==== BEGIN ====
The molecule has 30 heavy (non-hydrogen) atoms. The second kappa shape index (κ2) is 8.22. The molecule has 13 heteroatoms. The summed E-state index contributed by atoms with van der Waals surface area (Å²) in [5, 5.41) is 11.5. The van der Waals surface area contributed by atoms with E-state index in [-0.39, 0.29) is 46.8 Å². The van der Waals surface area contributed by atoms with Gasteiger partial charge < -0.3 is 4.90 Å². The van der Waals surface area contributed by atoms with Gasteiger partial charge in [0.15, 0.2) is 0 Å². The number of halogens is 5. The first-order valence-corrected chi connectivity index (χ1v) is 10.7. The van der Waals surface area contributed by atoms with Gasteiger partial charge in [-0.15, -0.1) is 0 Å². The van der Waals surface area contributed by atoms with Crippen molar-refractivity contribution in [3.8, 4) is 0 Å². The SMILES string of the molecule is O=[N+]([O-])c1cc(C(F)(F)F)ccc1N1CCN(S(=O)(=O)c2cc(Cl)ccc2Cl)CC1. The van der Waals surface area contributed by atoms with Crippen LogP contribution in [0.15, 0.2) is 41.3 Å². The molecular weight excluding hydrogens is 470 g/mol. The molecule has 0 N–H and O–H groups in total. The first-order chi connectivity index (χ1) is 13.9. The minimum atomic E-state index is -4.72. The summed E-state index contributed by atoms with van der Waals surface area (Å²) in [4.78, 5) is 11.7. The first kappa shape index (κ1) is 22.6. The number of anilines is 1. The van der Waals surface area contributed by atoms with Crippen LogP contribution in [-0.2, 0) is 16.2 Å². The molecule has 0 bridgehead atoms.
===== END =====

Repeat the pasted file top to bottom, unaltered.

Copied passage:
The molecule has 30 heavy (non-hydrogen) atoms. The second kappa shape index (κ2) is 8.22. The molecule has 13 heteroatoms. The summed E-state index contributed by atoms with van der Waals surface area (Å²) in [5, 5.41) is 11.5. The van der Waals surface area contributed by atoms with E-state index in [-0.39, 0.29) is 46.8 Å². The van der Waals surface area contributed by atoms with Gasteiger partial charge < -0.3 is 4.90 Å². The van der Waals surface area contributed by atoms with Gasteiger partial charge in [0.15, 0.2) is 0 Å². The number of halogens is 5. The first-order valence-corrected chi connectivity index (χ1v) is 10.7. The van der Waals surface area contributed by atoms with Gasteiger partial charge in [-0.15, -0.1) is 0 Å². The van der Waals surface area contributed by atoms with Crippen molar-refractivity contribution in [3.8, 4) is 0 Å². The SMILES string of the molecule is O=[N+]([O-])c1cc(C(F)(F)F)ccc1N1CCN(S(=O)(=O)c2cc(Cl)ccc2Cl)CC1. The van der Waals surface area contributed by atoms with Crippen LogP contribution in [0.15, 0.2) is 41.3 Å². The molecular weight excluding hydrogens is 470 g/mol. The molecule has 0 N–H and O–H groups in total. The first-order chi connectivity index (χ1) is 13.9. The minimum atomic E-state index is -4.72. The summed E-state index contributed by atoms with van der Waals surface area (Å²) in [4.78, 5) is 11.7. The first kappa shape index (κ1) is 22.6. The number of anilines is 1. The van der Waals surface area contributed by atoms with Crippen LogP contribution in [-0.2, 0) is 16.2 Å². The molecule has 0 bridgehead atoms.